ERIC Number: ED464174
Record Type: RIE
Publication Date: 2000
Reference Count: N/A
A Comprehensive Framework for Evaluating Educational Vouchers. Occasional Paper.
Levin, Henry M.
Major policy debates have arisen around the subject of vouchers as an alternative for financing and organizing the educational system. To a large degree, comparisons between vouchers and the traditional system of educational finance and school operations have been limited to one or two dimensions of education such as the relative impact of a particular system on achievement test scores. This paper describes a comprehensive, evaluative framework that draws upon a larger range of goals that have been posed for education in a democratic and free society. These criteria include: (1) freedom of choice; (2) productive efficiency; (3) equity; and (4) social cohesion. The framework demonstrates the importance of and tradeoffs among those four criteria in evaluating specific educational voucher plans and comparing them to other alternatives such as charter schools and the more traditional public school arrangement. The paper develops the concept of "advantage maps" for comparative purposes along with a research agenda for developing fully this approach to evaluation. (Contains 45 references.) (Author/SM)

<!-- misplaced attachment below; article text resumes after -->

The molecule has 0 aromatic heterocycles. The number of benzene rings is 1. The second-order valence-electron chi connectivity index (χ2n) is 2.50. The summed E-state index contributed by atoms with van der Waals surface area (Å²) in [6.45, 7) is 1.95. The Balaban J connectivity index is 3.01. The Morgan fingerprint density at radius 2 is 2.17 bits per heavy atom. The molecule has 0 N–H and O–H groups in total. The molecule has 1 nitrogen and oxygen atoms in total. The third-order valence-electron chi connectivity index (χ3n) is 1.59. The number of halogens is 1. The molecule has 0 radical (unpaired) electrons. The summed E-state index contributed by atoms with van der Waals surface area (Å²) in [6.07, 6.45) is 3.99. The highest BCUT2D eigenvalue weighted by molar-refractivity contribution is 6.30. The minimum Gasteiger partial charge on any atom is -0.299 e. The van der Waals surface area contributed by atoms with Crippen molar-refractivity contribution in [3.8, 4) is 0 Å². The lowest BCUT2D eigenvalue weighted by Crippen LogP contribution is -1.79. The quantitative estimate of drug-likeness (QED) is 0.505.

Descriptors: Educational Quality, Educational Vouchers, Elementary Secondary Education, Equal Education, Evaluation Methods, Parent Participation, Program Evaluation, School Choice
National Center for the Study of Privatization in Education, Box 181, Teachers College, Columbia University, 525 West 120th Street, New York, NY 10027. Tel: 212-678-3259; Fax: 212-678-3474; e-mail: email@example.com. For full text: http://www.tc.columbia.edu/ncspe.
Publication Type: Reports - Descriptive
Education Level: N/A
Authoring Institution: Columbia Univ., New York, NY. National Center for the Study of Privatization in Education.
Note: An earlier version of this paper was presented at the Interdisciplinary Symposium on the Futures of Education (Zurich, Switzerland, March 28-30, 2000).